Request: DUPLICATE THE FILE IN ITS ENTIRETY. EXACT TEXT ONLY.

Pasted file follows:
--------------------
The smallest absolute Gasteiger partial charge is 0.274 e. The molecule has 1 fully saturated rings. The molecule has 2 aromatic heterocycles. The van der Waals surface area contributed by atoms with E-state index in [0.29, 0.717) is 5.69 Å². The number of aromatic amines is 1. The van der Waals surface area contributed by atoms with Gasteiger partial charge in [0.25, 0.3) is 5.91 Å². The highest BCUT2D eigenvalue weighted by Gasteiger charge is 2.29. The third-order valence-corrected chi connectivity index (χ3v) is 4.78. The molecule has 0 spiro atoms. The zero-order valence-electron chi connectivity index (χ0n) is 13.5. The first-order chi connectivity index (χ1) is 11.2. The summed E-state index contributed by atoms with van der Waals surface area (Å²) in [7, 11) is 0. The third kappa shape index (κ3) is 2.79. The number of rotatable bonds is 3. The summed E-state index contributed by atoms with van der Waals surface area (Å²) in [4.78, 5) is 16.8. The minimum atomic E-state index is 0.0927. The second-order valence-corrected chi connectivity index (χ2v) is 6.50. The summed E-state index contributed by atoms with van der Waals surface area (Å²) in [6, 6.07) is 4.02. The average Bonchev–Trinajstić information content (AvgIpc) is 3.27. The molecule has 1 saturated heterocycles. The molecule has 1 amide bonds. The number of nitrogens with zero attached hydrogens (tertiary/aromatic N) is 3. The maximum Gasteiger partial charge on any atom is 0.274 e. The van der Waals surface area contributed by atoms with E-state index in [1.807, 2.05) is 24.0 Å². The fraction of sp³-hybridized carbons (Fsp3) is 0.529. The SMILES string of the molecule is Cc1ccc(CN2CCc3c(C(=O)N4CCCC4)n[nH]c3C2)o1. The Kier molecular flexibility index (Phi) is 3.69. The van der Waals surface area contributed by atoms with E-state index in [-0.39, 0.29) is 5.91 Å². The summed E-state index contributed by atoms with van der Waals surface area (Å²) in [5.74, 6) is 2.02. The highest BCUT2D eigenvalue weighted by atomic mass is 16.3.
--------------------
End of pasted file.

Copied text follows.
The smallest absolute Gasteiger partial charge is 0.274 e. The molecule has 1 fully saturated rings. The molecule has 2 aromatic heterocycles. The van der Waals surface area contributed by atoms with E-state index in [0.29, 0.717) is 5.69 Å². The number of aromatic amines is 1. The van der Waals surface area contributed by atoms with Gasteiger partial charge in [0.25, 0.3) is 5.91 Å². The highest BCUT2D eigenvalue weighted by Gasteiger charge is 2.29. The third-order valence-corrected chi connectivity index (χ3v) is 4.78. The molecule has 0 spiro atoms. The zero-order valence-electron chi connectivity index (χ0n) is 13.5. The first-order chi connectivity index (χ1) is 11.2. The summed E-state index contributed by atoms with van der Waals surface area (Å²) in [7, 11) is 0. The third kappa shape index (κ3) is 2.79. The number of rotatable bonds is 3. The summed E-state index contributed by atoms with van der Waals surface area (Å²) in [4.78, 5) is 16.8. The minimum atomic E-state index is 0.0927. The second-order valence-corrected chi connectivity index (χ2v) is 6.50. The summed E-state index contributed by atoms with van der Waals surface area (Å²) in [6, 6.07) is 4.02. The average Bonchev–Trinajstić information content (AvgIpc) is 3.27. The molecule has 1 saturated heterocycles. The molecule has 1 amide bonds. The number of nitrogens with zero attached hydrogens (tertiary/aromatic N) is 3. The maximum Gasteiger partial charge on any atom is 0.274 e. The van der Waals surface area contributed by atoms with E-state index in [1.807, 2.05) is 24.0 Å². The fraction of sp³-hybridized carbons (Fsp3) is 0.529. The SMILES string of the molecule is Cc1ccc(CN2CCc3c(C(=O)N4CCCC4)n[nH]c3C2)o1. The Kier molecular flexibility index (Phi) is 3.69. The van der Waals surface area contributed by atoms with E-state index in [-0.39, 0.29) is 5.91 Å². The summed E-state index contributed by atoms with van der Waals surface area (Å²) in [5.74, 6) is 2.02. The highest BCUT2D eigenvalue weighted by atomic mass is 16.3.